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CHARLES G. ADDISON, ESQ. The history of the Knights Templars, Temple Church, and the Temple


Sir John Froissart's Chronicles of England, France, Spain and the Ajoining Countries from the latter part of the reign of Edward II to the coronation of Henry IV in 12 volumes 

Chronicles of Enguerrand De Monstrelet (Sir John Froissart's Chronicles continuation) in 13 volumes 

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The history of the Knights Templars, Temple Church, and the Temple
page 22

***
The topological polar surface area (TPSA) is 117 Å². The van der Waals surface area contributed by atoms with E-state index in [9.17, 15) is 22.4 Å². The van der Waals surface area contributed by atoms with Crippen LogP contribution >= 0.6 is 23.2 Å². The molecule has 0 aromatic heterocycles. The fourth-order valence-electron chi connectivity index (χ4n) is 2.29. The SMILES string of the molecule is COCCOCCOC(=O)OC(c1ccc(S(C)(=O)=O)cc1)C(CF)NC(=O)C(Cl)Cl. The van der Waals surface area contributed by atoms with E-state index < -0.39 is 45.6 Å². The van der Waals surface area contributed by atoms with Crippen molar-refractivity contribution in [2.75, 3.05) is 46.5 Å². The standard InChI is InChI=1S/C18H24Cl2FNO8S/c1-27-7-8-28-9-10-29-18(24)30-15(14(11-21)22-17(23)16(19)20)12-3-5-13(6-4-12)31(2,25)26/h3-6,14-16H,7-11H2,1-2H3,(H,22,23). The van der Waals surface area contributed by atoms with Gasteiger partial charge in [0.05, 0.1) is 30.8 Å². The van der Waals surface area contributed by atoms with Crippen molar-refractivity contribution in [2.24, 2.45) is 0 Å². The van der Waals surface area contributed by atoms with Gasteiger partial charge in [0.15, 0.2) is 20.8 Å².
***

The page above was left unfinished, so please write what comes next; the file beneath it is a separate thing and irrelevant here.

TUE KSiarrrs TSHPLASS. a small door, and descending several flights of steps at the south-east corner of the inclosure. Adjoining the sacred edifice, the emperor erected hospitals, or houses o f refuge, for travellers, sick people, and mendicants of all nations ; the foundations whereof, composed of handsome Roman masonry, are stiU visible on either side of the southern end of the building. On the conquest of Jerusalem by the Moslems, this venerable church was converted into a mosque, and was called O'jamé al Acsa; it was enclosed, together with the great Mussulman Temple of the Lord erected by the Caliph Omar, within a large area by a high stone wall, which runs around the edge of the summit of Mount Moriah, and guards from the profane tread of the unbeliever the whole of that sacred ground whereon once stood the gorgeous temple of the wisest of kings.* When the Holy City was taken by the crusaders, the O'jamé al Acsa, with the various buildings constructed around it, became the property of the kings of Jerusalem ; and is denominated by William of Tyre " the palace," or " royal house to the south of the Temple of the Lord, vulgarly called the Temple of 8ohmon."-\ It was this edifice or temple on Mount Moriah which wasvappropriated to the use of the poor fellow-soldiers of Jesus Christ, as they had n o church and n o particular place o f * Phocaa believes the whole space around these buildings to be the area of the ancient temple. 'Ev r& αρχαίο* ÎOTTC&U τον τηριώννμον ραου CKtfjOÒ τον ϊολαμάίρτοϊ fowpovpowr . . . 'Ήξβΰθιν 3« του ναον itrri ιηριαολιον p*ya AiftjoTwroK το *α\αιον, its οΐμαί, τοο μτγαλΛν ναβν Wxe5t»v,—Pftoca descrivi. Terr. Sana, cap. xiv. Colon. 1653. Ί* Quibus quonizun ncque ecclesia erat, neque certum babebaat doroîcîliuin, Rex in Palatiosuu, quod flecue Templum Dombii ad awtraiem hobct partem, eis concessit hobitaculum,—tftff. Tyr, lib. xii. cap. 7. And in another place, gpeakhtg of tho Temple of tho Lord, be says. Ab Amiro vero dumiim habet Kegioin, quje vulgtiri appellation» Templum Salomona dicitui.—lb. lib. viii. cap. 3.

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